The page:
It is widely believed that there is a close relation between inflation
and development. Sometimes the relation is supposed to be that economic
development causes inflation. Sometimes the relation is supposed
to be that inflation promotes development.
In my opinion, neither the one nor the other is correct. We can
find examples of all four combinations. Some striking examples of
development without inflation are the development of Great Britain
in the eighteenth and nineteenth centuries, of the United States
in the nineteenth century, of Japan after the Meiji Restoration
in 1867 to World War I; and the more modern examples of Hong Kong,
Malaya, and Singapore in the past thirty years; of Greece in the
late 1950s and early 1960s.
Examples of inflation without development include India in recent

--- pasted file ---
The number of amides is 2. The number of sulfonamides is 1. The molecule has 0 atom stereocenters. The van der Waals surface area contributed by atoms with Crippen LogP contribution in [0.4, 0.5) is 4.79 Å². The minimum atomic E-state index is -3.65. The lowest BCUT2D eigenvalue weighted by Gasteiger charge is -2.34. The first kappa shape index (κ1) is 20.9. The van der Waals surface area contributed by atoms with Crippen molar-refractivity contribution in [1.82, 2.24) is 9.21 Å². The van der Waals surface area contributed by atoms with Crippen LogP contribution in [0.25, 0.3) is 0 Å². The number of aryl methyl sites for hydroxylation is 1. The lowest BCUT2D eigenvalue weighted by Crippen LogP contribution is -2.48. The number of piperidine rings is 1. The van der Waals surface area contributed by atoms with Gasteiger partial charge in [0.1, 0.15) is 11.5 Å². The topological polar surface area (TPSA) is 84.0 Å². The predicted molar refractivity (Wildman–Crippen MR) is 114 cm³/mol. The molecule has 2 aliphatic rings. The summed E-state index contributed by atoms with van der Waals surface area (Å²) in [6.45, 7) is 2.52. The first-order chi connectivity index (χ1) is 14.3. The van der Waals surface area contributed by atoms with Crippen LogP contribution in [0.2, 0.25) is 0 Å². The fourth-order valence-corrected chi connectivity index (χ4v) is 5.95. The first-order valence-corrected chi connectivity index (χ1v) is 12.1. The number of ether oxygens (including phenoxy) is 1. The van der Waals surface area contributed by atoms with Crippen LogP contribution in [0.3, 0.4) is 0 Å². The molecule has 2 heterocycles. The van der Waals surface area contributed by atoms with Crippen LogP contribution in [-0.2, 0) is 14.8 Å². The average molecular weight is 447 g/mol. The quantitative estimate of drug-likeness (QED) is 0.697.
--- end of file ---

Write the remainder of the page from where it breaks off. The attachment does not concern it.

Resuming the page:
decades, many South American countries, Indonesia until perhaps
recent years, all of the hyper inflations after World Wars I and
II, and Great Britain in the past decade.
Examples of inflation with development include Israel, Japan in
the past decade, Taiwan for much of its existence.
Examples of no inflation and no development include Venezuela,
many European countries and India in the inter-war period, and numerous
examples from earlier times.
So, historically, all possible combinations have occurred: inflation
with and without development, no inflation with and without development.
Why, then, is it so widely believed that inflation promotes development?
I believe there are two systematic effects that might work in that
First, if inflation is not anticipated, if it is an unexpected
inflation, it may for a time transfer resources to active businessmen,
innovators or entrepreneurs, and in this way add to investment.
Apparently that is what happened in Europe in the sixteenth and
seventeenth centuries as a consequence of Spanish imports of specie
from the New World. These imports raised the quantity of money,
which produced inflation; the inflation was not anticipated so prices
of final products rose more rapidly than wages. Interest rates failed
to reflect inflation fully, so that the real interest rate fell,